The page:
Cuba: it makes you laugh. It makes you cry. But it never leaves anyone indifferent. And this is the #1 reason I love this crazy place: it arouses passion.


Filed under Americans in cuba, Cuban customs, Cuban idiosyncracies, Cuban phrases, Cuban Revolution, dream destinations, Expat life, health system, Living Abroad, Travel to Cuba

An Ex-Pat Occupy Manifesto

[tweetmeme source=”connergo” only_single=false]

I know there are a lot of us out there. Recent statistics show at least four million US-born folks live outside their native country – the so-called “ex-pats.” I’m one of them (though I’m not sure I’d call myself a patriot, let alone an ex one). I left the States in October 2001, just after my hometown was attacked.

This November I was back in New York and marched with 35,000 others of the 99% across the Brooklyn Bridge, occupied Liberty Plaza (AKA Zuccotti Park), and helped broadcast a bilingual people’s mic for the Women’s March. I got dangerously addicted to the live stream and followed news from Occupy cities across the globe.

But now I’m back in my adopted country and far from what’s happening back in the States. Just like millions of other expats, many of whom I’d guess, like me, were driven to move away (at least in some shape or form), precisely by the same forces against which Occupy stands and shouts and fights and films (keep filming! Keep filming it all!)

So my question is what can we do? What can the 99% living outside the States contribute to the movement?

Here’s what I’m thinking:

1. Spread the word. Use social media – Facebook, Twitter, YouTube – the information is out there. Inform yourself. Share the knowledge. Go to the live feeds and blogs of cities you love and tweet, like, and recommend whatever strikes a chord. Keep the wheel turning.

2. Translate. When I was in New York, the Occupied Wall Street Journal en Español lagged behind the English version for lack of translators. You live abroad – perhaps you speak the language of an immigrant community in your home city back in the States. Consider offering to translate some web pages or content, posters, or flyers.

3. Donate. Many Occupy cities have specific needs lists – in New York it was everything from books (after the People’s Library was trashed by authorities) to plastic bins for storage; in Denver it was winter gear. Visit the web pages, poke around, pony up.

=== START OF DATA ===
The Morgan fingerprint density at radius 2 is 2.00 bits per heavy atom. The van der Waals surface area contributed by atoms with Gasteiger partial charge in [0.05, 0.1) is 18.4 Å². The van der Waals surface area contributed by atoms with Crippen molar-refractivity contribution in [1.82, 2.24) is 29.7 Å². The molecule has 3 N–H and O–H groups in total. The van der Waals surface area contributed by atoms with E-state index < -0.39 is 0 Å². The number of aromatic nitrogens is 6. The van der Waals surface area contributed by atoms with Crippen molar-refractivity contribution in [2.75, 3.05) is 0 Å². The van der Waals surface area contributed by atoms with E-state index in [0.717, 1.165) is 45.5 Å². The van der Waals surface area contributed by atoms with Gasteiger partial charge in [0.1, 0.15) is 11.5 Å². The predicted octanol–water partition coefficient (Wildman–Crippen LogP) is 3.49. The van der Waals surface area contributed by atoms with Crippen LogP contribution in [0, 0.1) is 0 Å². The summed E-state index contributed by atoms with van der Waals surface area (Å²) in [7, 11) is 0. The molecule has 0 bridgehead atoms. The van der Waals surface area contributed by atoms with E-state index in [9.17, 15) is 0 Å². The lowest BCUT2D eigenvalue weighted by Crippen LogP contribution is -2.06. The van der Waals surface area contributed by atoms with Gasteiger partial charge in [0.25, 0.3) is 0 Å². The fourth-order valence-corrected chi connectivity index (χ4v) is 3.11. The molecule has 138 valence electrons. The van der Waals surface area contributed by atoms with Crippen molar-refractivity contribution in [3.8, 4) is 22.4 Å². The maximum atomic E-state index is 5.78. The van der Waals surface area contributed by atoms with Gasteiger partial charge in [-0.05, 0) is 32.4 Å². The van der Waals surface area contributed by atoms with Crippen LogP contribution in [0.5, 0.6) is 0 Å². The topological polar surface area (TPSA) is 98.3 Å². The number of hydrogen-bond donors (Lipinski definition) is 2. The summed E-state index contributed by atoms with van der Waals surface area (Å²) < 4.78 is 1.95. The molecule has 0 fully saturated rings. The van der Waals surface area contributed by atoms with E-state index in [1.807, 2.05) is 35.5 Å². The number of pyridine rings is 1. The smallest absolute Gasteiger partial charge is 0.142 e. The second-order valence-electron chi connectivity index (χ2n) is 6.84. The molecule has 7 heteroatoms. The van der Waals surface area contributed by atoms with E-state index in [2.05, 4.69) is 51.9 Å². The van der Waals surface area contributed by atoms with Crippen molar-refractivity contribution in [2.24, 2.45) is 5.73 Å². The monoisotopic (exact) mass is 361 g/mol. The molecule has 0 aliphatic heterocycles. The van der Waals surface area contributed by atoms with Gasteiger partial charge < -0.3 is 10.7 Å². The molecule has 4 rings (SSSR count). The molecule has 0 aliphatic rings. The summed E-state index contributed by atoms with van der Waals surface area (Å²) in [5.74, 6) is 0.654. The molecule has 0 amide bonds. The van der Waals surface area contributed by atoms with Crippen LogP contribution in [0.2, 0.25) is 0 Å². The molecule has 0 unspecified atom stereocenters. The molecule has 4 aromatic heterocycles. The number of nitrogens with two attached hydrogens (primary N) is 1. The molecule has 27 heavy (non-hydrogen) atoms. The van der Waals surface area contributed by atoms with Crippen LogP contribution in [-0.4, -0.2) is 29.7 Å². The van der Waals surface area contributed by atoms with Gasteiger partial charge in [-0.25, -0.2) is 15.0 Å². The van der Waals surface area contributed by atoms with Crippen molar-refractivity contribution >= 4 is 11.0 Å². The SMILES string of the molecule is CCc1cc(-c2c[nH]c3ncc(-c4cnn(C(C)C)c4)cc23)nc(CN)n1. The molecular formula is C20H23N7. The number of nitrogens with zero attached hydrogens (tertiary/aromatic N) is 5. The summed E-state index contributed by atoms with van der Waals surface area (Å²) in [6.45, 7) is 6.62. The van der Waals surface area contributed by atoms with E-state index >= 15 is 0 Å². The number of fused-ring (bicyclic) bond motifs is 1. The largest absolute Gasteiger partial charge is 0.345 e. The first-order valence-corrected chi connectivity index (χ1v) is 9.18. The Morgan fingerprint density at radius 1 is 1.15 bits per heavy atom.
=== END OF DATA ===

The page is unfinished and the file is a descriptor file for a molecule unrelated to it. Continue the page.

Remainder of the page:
4. Tell your 99% story. I’m 42 and still carrying over $40,000 in student loan debt. In the States, I couldn’t afford healthcare, to pay off my loans, and keep a roof over my head. So I moved to somewhere I could. Maybe you have a similar story. Tell it here.

5. Share your ideas. Maybe you’ve seen effective slogans, campaigns, or direct actions in your adopted country (Bolivia anyone?). Throw your ideas into the ring – go to chat rooms on the live feed or write a manifesto of your own!

6. Vote in local elections, for progressive, social justice candidates (where they exist). This applies only to those still maintaining residency in the States (I know many of you do and this goes for your spouses, too). A corollary to this is that electoral authorities must be compelled to count all ballots in a fair, transparent way.

7. Banking. This is one area, I’m afraid, where expats feed the 1% Hydra daily, incessantly. So much has to be done electronically when you live abroad, it’s hard (impossible?) to wrestle free of the corporate financial chokehold. For this, I have no suggestions, so leave it for future musings.

For now, I urge those of you reading this on screens far from your former home, to not remain mute and immobile. Support the demand for a more just, equitable, and harmonious society. Add your voice to the chorus.

For those of you in Occupy cities around the United States and the world: we are watching, we are with you. Let’s make that more just, equitable, and harmonious global society happen.


Conner Gorry

Havana, Cuba

December 2011


Filed under Expat life, Living Abroad